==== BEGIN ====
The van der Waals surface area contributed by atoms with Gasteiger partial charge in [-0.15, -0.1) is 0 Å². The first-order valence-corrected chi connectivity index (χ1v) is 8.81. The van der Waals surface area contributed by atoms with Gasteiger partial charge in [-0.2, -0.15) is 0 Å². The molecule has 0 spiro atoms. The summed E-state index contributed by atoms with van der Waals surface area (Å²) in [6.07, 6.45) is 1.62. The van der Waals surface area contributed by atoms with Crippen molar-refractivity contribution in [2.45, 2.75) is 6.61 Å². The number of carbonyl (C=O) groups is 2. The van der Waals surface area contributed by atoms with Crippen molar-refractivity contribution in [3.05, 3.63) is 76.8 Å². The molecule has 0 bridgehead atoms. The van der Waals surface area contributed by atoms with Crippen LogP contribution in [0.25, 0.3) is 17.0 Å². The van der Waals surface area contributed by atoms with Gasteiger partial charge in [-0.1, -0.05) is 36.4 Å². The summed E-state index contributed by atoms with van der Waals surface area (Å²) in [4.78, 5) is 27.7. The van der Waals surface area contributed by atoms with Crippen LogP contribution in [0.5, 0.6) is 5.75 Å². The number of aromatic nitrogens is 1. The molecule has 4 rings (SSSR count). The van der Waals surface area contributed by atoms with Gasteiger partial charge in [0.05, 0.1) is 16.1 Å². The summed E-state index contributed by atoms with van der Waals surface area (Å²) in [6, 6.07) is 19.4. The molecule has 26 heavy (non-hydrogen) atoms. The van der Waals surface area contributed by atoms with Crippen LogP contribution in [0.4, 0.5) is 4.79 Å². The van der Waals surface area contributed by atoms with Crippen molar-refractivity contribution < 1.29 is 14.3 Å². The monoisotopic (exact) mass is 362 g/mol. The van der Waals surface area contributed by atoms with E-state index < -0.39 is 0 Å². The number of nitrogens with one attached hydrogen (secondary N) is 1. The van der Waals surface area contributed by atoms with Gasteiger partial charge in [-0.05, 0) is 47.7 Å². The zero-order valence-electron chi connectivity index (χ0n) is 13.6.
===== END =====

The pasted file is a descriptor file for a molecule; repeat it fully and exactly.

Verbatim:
The van der Waals surface area contributed by atoms with Gasteiger partial charge in [-0.15, -0.1) is 0 Å². The first-order valence-corrected chi connectivity index (χ1v) is 8.81. The van der Waals surface area contributed by atoms with Gasteiger partial charge in [-0.2, -0.15) is 0 Å². The molecule has 0 spiro atoms. The summed E-state index contributed by atoms with van der Waals surface area (Å²) in [6.07, 6.45) is 1.62. The van der Waals surface area contributed by atoms with Crippen molar-refractivity contribution in [2.45, 2.75) is 6.61 Å². The number of carbonyl (C=O) groups is 2. The van der Waals surface area contributed by atoms with Crippen molar-refractivity contribution in [3.05, 3.63) is 76.8 Å². The molecule has 0 bridgehead atoms. The van der Waals surface area contributed by atoms with Crippen LogP contribution in [0.25, 0.3) is 17.0 Å². The van der Waals surface area contributed by atoms with Gasteiger partial charge in [-0.1, -0.05) is 36.4 Å². The summed E-state index contributed by atoms with van der Waals surface area (Å²) in [4.78, 5) is 27.7. The van der Waals surface area contributed by atoms with Crippen LogP contribution in [0.5, 0.6) is 5.75 Å². The number of aromatic nitrogens is 1. The molecule has 4 rings (SSSR count). The van der Waals surface area contributed by atoms with Gasteiger partial charge in [0.05, 0.1) is 16.1 Å². The summed E-state index contributed by atoms with van der Waals surface area (Å²) in [6, 6.07) is 19.4. The molecule has 26 heavy (non-hydrogen) atoms. The van der Waals surface area contributed by atoms with Crippen LogP contribution in [0.4, 0.5) is 4.79 Å². The van der Waals surface area contributed by atoms with Crippen molar-refractivity contribution < 1.29 is 14.3 Å². The monoisotopic (exact) mass is 362 g/mol. The van der Waals surface area contributed by atoms with E-state index < -0.39 is 0 Å². The number of nitrogens with one attached hydrogen (secondary N) is 1. The van der Waals surface area contributed by atoms with Gasteiger partial charge in [-0.05, 0) is 47.7 Å². The zero-order valence-electron chi connectivity index (χ0n) is 13.6.